For example, a controversial topic that I often come across is the concept of social media ROI.

In reality, social media analytics and engagement data do not have a transparent cause-and-effect ROI so analyst Jeremiah Owyang of Altimeter Group came up with a simple formula to look at social media ROI.

Social Media ROI

By focusing on business goals, he recommended companies to develop a standardized way to measure first based on objectives, a fundamental starting point to put ROI in context.

An important aspect of reporting ROI is to put data in perspective for everyone involve. It’s indicative that social media ROI requires mapping the right data to the right role because different data sets mean different ways of measuring, segmenting and analyzing.

The Increasingly Social Search: Social Media Data

Although search engines such as Google, Bing and Yahoo have provided tremendous insights into customer behavior, the rise of actionable social media data is adding fuel to the explosive growth of digital information.

Now that Search engines are integrating social signals into their algorithms, social is going to play an important role to increase efficiency in targeting.

Facebook, LinkedIn and Twitter can help generate even more granular, multifaceted customer segmentation from profiles, posts, click histories, and usage logs by identifying influencers and leaders within social groups, as well as their followers and outliers.

Not only can Social media distribute marketing messages out faster, they allow companies to gain deeper insight into customer behavior in much more detailed than it has ever been.

In addition, social media enters into early majority phase of adoption according to a recent survey by Regus, more firms are using social media to engage with existing customers than a year ago, with the following highlights:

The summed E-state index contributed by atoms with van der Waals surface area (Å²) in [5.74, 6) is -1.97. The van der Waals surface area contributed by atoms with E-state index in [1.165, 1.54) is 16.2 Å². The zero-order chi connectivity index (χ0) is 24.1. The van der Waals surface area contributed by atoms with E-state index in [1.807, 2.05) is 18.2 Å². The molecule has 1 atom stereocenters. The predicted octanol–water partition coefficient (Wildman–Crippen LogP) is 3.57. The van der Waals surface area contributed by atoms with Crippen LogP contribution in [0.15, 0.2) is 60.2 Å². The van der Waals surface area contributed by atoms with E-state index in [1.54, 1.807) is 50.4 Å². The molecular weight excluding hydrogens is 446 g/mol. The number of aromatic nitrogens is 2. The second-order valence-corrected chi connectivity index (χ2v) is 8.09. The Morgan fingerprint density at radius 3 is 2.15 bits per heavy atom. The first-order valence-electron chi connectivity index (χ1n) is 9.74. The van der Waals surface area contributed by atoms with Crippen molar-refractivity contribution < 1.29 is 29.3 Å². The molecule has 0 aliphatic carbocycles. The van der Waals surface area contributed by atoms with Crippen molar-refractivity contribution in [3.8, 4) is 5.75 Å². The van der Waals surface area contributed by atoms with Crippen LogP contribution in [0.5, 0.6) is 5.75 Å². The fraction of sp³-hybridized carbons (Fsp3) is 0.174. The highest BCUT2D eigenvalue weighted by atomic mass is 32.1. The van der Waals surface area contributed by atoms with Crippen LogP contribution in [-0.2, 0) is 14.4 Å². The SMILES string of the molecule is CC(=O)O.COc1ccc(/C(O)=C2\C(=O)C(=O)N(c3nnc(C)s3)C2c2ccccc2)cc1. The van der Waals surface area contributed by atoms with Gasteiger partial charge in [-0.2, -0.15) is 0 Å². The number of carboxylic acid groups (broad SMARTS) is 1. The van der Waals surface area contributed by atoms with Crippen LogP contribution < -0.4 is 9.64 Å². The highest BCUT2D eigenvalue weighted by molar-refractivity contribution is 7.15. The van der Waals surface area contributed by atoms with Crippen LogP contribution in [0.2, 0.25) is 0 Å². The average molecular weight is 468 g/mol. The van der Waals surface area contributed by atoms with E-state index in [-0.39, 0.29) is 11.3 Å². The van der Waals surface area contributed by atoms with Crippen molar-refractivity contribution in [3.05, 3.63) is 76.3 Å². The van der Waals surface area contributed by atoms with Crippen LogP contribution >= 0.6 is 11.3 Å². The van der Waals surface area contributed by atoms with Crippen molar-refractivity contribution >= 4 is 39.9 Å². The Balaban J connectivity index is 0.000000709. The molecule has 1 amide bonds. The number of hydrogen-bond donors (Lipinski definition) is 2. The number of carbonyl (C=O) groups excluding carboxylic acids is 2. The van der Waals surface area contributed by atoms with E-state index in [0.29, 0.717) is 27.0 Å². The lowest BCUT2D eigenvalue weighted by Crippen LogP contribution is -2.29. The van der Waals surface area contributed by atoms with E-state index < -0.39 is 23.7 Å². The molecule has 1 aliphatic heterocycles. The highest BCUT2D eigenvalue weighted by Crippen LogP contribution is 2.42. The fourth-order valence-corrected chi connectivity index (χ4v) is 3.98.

• 50% of businesses in the U.S. use websites such as Twitter to engage, connect with and inform existing customers
  • In the U.S., 55% of firms encourage their employees to join social networks such as Linkedin and Xing
  • 38% of U.S. companies dedicate up to 20 percent of their marketing budget to business social networking activity
  • Globally, the survey reported a seven percent increase in the proportion of businesses successfully recruiting new customers through social networks such as Facebook

Geolocation: Adding Space and Time to Data

Local data is one of the most valuable forms of data because it can put local business in touch with potential customers while they’re in the vicinity of the business.

Do you wonder why all of a sudden people are “checking in” on Foursquare, Yelp, Facebook and Twitter?

According to IBM Engineer Jeff Jonas, “With roughly 600 billion data transactions from cellular phones on a daily basis, adding space and time to traditional data objects can help predict where someone will be on a given day and time with up to 87 percent accuracy, for example. Adding space-time works because, oddly enough, of physics.”

Watch live streaming video from gigaombigdata at livestream.com

The Take Away

The bottom line is that it is about giving youself the highest chance of marketing success by targeting customers that fit your business model.

Needless to say that it is important to collect the right data (context counts!), but the intrinsic value is in your ability to extract actionable insights beyond trends and patterns that reveal profitable opportunities.

The only question that remains for you is this – what data are you collecting, why, and how does that fit into the big picture?

I recently gave an interview to Adobe’s CMO.com about this topic.
Check it out: McKinsey Report Calls For New Generation Of Web Marketing Analysts

Why Attention is the New Currency Online

by Eric Tsai